Fewer bald eagle chicks are fledging due to bird flu

Bald Eagle

Bald eagles are often touted as a massive conservation success story due to their rebound from near extinction in the 1960s.

But now a highly infectious virus may jeopardize that hard-fought comeback.

Posted in Nature Science Reportsnew research from the University of Georgia has shown that highly pathogenic avian influenza, also known as H5N1, is killing an unprecedented number of bald eagle pairs.

“Even a single year of productivity losses, as we have documented at the regional level, is very concerning and could have effects for decades if representative of wider regions,” said Nicole Nemeth, lead author of the report. study and associate professor in the College of Veterinary Medicine. “There were nights I couldn’t sleep because of what we were hearing and seeing. We have already lost unprecedented numbers of wild birds to this virus in the United States and it looks like it is here to stay.

Less than half of Georgia’s bald eagle nests gave birth to a chick in 2022

Researchers found that just under half of bald eagle nests along the Georgian coast succeeded in fledging at least one eaglet in 2022. That’s 30% below the region’s average.

The study also showed that the nest success rate was halved in one Florida county to 41% from an average of 86.5%. Another Florida county saw a less dramatic but still concerning drop, from an average of about 78% to 66.7%.

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“We have had reports of people who faithfully monitor eagle nests year after year with these heartbreaking stories of an adult eagle found dead under their nest. Within a few days, often her mate and the chicks were also found dead under the nest. Clearly the virus is causing nest failures,” said Nemeth, who is part of the UGA-based Southeastern Cooperative Wildlife Disease Study (SCWDS).

The collaboration is the first diagnostic and research service established specifically to investigate wildlife diseases.

The number of infected wild birds is probably underestimated

In April 2022, SCWDS researchers confirmed that highly pathogenic avian influenza had struck Georgia eagle populations for the first time.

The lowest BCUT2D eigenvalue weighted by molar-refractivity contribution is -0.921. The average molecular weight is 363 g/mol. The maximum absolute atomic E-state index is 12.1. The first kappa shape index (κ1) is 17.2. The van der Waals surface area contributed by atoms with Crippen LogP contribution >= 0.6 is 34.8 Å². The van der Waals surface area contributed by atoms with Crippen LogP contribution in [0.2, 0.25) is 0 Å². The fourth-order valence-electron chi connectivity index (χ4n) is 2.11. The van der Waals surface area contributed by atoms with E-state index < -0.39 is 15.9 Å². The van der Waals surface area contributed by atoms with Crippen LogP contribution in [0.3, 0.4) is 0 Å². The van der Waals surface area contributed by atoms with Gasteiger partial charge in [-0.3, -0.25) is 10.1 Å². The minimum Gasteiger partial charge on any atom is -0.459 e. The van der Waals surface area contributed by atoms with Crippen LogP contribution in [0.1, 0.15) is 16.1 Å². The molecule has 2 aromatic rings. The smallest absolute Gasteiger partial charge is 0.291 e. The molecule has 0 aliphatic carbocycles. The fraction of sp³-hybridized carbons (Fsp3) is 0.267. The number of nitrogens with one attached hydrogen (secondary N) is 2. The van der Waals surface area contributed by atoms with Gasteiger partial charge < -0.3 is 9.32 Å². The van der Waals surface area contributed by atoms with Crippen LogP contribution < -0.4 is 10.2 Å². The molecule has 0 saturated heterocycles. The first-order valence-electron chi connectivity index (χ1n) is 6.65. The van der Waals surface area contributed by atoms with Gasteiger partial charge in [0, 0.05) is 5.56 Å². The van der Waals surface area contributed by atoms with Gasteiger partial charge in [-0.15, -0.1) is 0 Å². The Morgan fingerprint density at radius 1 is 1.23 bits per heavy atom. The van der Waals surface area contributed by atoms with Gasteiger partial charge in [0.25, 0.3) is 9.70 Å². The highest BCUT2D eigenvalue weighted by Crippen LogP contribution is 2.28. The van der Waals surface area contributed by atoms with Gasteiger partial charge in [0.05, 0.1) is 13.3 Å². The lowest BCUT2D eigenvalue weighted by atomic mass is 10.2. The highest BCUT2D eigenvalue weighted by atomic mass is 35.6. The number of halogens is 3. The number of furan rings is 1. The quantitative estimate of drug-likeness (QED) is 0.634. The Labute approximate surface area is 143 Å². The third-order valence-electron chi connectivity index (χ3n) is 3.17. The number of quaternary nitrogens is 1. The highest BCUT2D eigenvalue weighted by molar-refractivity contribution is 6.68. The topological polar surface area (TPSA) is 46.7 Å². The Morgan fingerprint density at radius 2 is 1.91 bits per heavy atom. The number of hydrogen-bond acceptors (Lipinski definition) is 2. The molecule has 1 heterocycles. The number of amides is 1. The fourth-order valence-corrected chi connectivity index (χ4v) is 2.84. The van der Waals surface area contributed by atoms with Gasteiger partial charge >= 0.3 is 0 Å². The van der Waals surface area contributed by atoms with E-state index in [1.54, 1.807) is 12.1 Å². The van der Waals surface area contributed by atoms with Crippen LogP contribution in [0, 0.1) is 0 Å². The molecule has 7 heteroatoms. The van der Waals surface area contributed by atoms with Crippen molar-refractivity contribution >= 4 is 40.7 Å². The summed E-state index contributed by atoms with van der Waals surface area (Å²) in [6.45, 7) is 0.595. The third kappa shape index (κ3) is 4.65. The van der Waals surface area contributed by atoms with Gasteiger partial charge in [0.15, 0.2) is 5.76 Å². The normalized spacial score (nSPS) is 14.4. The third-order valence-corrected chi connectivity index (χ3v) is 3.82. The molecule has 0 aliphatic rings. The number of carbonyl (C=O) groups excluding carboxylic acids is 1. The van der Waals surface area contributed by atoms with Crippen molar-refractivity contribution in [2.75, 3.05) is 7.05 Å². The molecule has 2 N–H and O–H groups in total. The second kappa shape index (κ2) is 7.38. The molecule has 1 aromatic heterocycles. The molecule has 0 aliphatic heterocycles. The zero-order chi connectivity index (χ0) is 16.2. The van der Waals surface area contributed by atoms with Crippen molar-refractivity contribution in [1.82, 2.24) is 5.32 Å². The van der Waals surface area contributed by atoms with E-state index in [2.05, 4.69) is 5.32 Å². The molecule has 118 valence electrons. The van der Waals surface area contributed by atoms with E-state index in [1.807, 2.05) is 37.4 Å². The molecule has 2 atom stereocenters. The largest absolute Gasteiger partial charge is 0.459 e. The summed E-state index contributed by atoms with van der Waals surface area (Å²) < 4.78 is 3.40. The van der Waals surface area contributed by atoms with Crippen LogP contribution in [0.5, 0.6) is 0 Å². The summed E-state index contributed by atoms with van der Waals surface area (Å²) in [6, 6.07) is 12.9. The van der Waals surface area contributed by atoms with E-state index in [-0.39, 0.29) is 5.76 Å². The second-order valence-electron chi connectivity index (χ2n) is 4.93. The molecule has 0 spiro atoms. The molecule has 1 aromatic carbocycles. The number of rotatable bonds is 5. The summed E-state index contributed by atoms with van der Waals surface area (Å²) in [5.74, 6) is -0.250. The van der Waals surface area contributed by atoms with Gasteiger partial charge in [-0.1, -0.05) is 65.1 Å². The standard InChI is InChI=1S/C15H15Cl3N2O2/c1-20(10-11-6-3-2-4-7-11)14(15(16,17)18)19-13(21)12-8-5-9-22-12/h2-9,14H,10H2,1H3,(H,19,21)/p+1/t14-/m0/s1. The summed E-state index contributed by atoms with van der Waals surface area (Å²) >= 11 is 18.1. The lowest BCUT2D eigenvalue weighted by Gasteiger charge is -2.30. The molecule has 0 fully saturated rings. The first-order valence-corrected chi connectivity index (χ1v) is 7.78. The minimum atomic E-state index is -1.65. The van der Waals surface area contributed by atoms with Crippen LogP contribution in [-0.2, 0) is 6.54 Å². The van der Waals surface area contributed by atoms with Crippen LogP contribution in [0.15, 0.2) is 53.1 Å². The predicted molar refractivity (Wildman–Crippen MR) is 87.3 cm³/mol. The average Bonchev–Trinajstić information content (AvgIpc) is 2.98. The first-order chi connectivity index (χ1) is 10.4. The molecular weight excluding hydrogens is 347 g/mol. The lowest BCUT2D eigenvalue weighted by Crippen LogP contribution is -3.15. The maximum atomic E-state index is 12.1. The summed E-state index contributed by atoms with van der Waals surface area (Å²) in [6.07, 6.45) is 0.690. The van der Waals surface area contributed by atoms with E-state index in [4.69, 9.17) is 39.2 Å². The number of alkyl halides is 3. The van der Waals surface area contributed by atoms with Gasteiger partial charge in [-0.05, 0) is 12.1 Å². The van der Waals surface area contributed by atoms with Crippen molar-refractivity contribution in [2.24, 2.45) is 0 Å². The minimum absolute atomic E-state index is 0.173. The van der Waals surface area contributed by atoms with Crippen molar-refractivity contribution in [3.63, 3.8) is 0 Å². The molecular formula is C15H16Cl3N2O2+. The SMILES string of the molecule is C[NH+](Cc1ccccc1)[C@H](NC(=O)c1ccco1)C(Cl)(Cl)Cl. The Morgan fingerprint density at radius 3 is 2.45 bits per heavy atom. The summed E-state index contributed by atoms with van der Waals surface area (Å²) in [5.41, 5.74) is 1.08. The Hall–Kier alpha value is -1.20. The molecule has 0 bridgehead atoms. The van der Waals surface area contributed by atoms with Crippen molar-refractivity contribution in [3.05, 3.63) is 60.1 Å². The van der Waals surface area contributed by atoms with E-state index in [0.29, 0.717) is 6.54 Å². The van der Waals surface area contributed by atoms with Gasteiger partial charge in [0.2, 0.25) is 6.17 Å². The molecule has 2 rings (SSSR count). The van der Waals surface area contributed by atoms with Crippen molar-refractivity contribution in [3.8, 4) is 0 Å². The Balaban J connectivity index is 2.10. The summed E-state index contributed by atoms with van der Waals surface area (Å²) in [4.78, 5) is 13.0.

The three dead eagles were found in Chatham, Glynn and Liberty counties in March.

At the time, the United States Department of Agriculture (USDA) had confirmed about 660 cases of the H5N1 virus in wild birds, of which only 11 were from Georgia.

That number has since skyrocketed to more than 6,200 reported cases nationwide, according to the USDA’s Animal and Plant Health Inspection Service.

These cases include a variety of vultures and other raptors, waterfowl like geese and ducks, as well as other waterfowl like pelicans and herons, and even some songbirds, although they are casualties. less frequent of the virus. (Tens of millions of commercially raised poultry have died or been culled due to the risk of infection.)

“I think the number of wild bird cases is significantly underreported,” Nemeth said. “People will submit a Snow Goose, for example, and it will test positive for the virus. And then they’ll tell you, ‘Well, there are thousands of geese dying on the same site.’ But it only comes down like an infected bird.

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H5N1 does not pose a massive threat to humans, but may do so to other species

The birds most at risk of infection are those that live in coastal areas or other inland water areas or feed on other birds that live there.

The virus can persist in water for over a year under the right conditions. Although not a risk to humans, birds can pick up the virus by spending time in water and transport it to new places through migration.

Raptors like eagles and vultures then catch the virus when they eat the infected birds.

“Worst-case scenario, we’re going into a scary place with some of these bird species,” Nemeth said. “We could see a lot more decline in numbers of eagles, raptors, waterfowl and other birds than we have already seen. It could be devastating.

Bears, red foxes and coyotes among animals infected with virus

Bird flu also jumped species.

H5N1 has infected wild mammals like red foxes, coyotes, raccoons, seals, possums and bears in North America. However, very few people have been infected with the virus in the United States and have recovered with minimal symptoms, according to the Centers for Disease Control and Prevention.

“A virus that can spread and sustain itself like this virus can, it’s everywhere now,” Nemeth said. “We cannot contain the virus and we cannot vaccinate wild birds. But we can document losses and try to help conserve affected species and populations as best we can.

The study was co-authored by Mark Ruder, Rebecca Poulson and David Stallknecht from the University of Georgia. Additional co-authors include Robert Sargent of the Georgia Department of Natural Resources, Shawnlei Breeding of Audubon’s EagleWatch, Meaghan Evans, Jared Zimmerman, Rebecca Hardman, Mark Cunningham of the Florida Fish and Wildlife Conservation Commission, and Samantha Gibbs of US Fish & Wildlife.

Thanks to the University of Georgia for providing this news.

The current strain of bird flu is probably ‘here to stay’